In our previous post, we discussed two scenarios established financial institutions face in a world where fintech ventures investments are growing in leaps and bounds. We see incumbent players facing two scenarios—digitally disrupted or digitally reimagined—and believe it’s up incumbents to determine their own destiny.

Our interviews with 25 influential financial services executives involved in innovation point to three behaviors that banks say could allow them to reimagine themselves digitally:

Openness

Open innovation is at the heart of the digital revolution, exemplified by the open source movement that has supported so much of the new technology development in recent years. For large organizations this means engaging with external technology solutions, knowledge capital and resources early on in the innovation process. Often it involves opening up the organization’s own intellectual property (IP), assets and expertise to outside innovators to help generate new ideas, change organizational culture, identify and attract new skills, and discover new areas for growth.

The open concept is embedded in many of the new fintech companies’ approaches, but established banks have also been getting in on the act. And the open approach to innovation is gaining significant popularity amongst the survey respondents with 40 percent of the banks we surveyed already reporting some open technical innovation activities and another 56 percent setting one up in the next two years.

Collaboration

Traditionally, financial services incumbents have partnered with others in their own industry—especially to share processes or services considered “non-core,” which help all collaborators either reduce their costs or create new market opportunities. Yet collaboration will need to go a step further in the future, to build ties with those in different industries and with different outlooks, and to identify new ways to generate value.

Collaborative engagement with start-ups has already become particularly popular. Take the FinTech Innovation Lab model, which brings together multiple banks to collaborate and provide mentorship to start-ups that could potentially help their businesses. But cross-industry collaboration will also be crucial for future value generation.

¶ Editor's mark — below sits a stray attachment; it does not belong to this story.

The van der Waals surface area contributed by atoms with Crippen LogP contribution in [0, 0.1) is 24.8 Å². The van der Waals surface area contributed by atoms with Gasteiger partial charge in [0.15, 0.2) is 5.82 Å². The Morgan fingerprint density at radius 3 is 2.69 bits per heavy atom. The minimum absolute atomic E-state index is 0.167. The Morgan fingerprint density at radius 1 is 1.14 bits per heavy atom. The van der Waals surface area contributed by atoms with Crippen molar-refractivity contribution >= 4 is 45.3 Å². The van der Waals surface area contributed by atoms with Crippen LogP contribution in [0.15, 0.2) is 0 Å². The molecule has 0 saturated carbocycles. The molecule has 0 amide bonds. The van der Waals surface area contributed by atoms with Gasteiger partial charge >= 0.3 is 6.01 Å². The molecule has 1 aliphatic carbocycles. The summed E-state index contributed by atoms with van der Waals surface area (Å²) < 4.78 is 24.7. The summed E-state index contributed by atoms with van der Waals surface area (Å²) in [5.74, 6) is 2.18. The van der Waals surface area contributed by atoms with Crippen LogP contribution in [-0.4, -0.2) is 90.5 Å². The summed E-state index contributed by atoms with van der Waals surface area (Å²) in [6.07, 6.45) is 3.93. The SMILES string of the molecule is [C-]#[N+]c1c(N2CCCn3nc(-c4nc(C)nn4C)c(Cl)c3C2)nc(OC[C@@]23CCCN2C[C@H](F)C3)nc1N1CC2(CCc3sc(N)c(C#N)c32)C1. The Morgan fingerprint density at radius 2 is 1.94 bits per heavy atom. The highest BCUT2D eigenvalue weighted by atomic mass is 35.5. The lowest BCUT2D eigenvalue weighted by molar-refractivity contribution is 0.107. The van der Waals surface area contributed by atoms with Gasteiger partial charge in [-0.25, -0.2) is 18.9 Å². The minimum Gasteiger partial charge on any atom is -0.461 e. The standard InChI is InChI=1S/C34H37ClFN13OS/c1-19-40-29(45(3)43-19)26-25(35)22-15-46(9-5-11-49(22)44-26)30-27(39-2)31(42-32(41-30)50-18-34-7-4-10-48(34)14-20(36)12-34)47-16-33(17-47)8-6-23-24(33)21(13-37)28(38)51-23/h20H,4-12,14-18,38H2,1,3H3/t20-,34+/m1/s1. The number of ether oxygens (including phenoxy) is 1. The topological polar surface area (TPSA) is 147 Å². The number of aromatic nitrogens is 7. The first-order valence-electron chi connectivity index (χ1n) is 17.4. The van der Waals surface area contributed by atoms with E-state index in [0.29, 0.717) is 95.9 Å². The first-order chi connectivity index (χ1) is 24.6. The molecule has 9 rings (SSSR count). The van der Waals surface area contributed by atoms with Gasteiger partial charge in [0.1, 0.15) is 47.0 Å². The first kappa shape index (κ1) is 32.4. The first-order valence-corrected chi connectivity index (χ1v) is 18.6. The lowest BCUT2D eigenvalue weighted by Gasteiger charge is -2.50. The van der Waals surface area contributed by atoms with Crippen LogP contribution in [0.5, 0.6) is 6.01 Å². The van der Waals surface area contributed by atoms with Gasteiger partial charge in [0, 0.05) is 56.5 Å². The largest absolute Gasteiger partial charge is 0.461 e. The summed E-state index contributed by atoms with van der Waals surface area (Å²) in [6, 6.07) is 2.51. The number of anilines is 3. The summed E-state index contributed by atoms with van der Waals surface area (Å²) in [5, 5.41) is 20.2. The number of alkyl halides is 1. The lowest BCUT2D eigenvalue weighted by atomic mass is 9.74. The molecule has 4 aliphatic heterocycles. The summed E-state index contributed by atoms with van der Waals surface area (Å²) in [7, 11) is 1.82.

Investment

Read the report.
Read the report.

Venture investing has always been at the heart of the start-up innovation model. Now, more than ever, established financial services firms are taking this route to try and generate innovation for their business. Corporate venture arms are used by one-third of the surveyed bankers and a further third expect to launch one in the next two years.

As with all investments, the value can go up as well as down—and with venture investment the risks are significantly higher than when investing in established businesses. Yet there is a further complication for a corporate venture arm, because the return on investment can be measured in two ways: either as a traditional direct return on capital invested through their equity stake, or as a measure of the value generated for the parent business. There is also the risk that a strategic investment will constrain the bank’s ability to adopt new technology as it develops.

The good news is that in conducting this research, we discovered a sense of commitment and purpose among leading bankers to re-imagine the business model, build momentum, fail fast and learn from their mistakes. Embracing openness and collaboration, and making smart investments is a good place to start. But banks will know they are winning when bank valuations start to factor in the future value of proven innovation, in addition to protecting the core franchise.

To learn more, read The Future of Fintech and Banking: Digitally Disrupted or Reimagined?

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